MLB All Star Game - A Closer Look
The MLB All Star Game – often referred to as the "Midsummer Classic" – is a game featuring outstanding players chosen from National and American league teams, who oppose each other, league against league. Arch Ward, a Chicago Tribune sports editor, is credited with promoting the first All Star Game, which was held in Chicago in 1933 in conjunction with the Century of Progress Exposition.
The All Star Game is held each July – two annual games were played from 1959 to 1962. Most of the gate receipts are donated to the player's pension fund. Similar contests are conducted in American professional football and basketball, as well as on various amateur levels of these and other sports.
The All Star Game venue is chosen by MLB and traditionally alternates between the two leagues every year. The home team is the league in which the host franchise plays its games. The two managers are traditionally the managers of the previous season's two World Series teams.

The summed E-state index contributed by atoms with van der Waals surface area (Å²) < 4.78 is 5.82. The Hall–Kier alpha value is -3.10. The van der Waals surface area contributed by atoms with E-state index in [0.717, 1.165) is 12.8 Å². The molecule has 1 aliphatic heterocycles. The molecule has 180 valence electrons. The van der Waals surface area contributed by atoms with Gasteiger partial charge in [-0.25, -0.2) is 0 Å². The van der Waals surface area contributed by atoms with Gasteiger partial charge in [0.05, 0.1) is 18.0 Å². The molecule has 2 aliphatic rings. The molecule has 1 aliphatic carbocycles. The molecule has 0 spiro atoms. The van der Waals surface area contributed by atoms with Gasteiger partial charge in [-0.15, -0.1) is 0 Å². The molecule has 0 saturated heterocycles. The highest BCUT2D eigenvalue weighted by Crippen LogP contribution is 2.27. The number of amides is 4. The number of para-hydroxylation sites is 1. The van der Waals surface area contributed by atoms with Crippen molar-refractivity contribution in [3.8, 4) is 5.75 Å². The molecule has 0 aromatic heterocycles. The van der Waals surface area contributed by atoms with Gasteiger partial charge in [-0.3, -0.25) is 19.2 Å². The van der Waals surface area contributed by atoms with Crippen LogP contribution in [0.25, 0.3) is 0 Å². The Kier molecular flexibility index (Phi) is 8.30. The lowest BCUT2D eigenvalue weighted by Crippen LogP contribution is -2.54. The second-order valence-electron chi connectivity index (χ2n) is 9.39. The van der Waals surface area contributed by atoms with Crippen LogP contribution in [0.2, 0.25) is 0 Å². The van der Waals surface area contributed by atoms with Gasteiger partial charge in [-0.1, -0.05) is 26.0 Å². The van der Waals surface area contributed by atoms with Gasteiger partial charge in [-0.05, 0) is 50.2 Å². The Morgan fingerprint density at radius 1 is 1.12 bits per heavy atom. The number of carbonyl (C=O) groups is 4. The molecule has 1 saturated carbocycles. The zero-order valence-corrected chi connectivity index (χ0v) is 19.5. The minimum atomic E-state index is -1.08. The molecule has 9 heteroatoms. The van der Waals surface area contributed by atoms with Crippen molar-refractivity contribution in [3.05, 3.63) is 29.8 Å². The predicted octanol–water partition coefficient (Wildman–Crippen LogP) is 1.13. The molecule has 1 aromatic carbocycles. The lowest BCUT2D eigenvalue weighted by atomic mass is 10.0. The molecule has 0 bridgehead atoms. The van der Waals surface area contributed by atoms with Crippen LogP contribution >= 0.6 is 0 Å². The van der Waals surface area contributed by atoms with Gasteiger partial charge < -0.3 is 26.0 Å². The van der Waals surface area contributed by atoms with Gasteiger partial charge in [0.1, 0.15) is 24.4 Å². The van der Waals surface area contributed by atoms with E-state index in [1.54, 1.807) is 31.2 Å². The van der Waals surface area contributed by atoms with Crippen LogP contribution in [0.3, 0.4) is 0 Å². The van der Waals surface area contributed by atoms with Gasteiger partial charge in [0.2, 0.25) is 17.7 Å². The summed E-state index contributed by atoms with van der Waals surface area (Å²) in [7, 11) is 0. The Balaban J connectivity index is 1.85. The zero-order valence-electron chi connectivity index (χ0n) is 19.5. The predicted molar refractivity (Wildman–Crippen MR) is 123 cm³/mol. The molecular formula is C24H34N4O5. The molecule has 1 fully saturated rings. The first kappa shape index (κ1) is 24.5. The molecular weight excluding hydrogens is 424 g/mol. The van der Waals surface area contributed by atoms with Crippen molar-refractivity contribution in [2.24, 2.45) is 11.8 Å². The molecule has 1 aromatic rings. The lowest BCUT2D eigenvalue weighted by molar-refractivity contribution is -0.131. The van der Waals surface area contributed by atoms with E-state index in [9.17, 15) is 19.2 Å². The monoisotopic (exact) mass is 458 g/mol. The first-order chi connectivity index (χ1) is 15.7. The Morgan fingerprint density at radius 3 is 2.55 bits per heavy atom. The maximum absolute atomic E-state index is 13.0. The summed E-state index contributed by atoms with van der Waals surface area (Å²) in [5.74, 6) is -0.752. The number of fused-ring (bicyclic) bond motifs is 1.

MLB fans vote on the starting position players for the All Star Game. As of 2004, pitchers and back-up position players are elected by other players, with the team's managers deciding how to fill any empty slots. Each MLB team is guaranteed to have at least one player selected to participate.
The Home Run Derby, a contest among the sport's top home run hitters, is played on the day before the All Star Game. In the 2002 All Star Game, following a highly controversial tie when both teams ran out of pitchers in the 11th inning, the MLB changed the rules to give the All Star Game new meaning and additional incentive for victory.
As of July 2004, for the 2003-2004 seasons, the MLB team that won the All Star Game was to be given home-field advantage for the World Series. Previously, home-field advantage in the World Series alternated between the two leagues each year.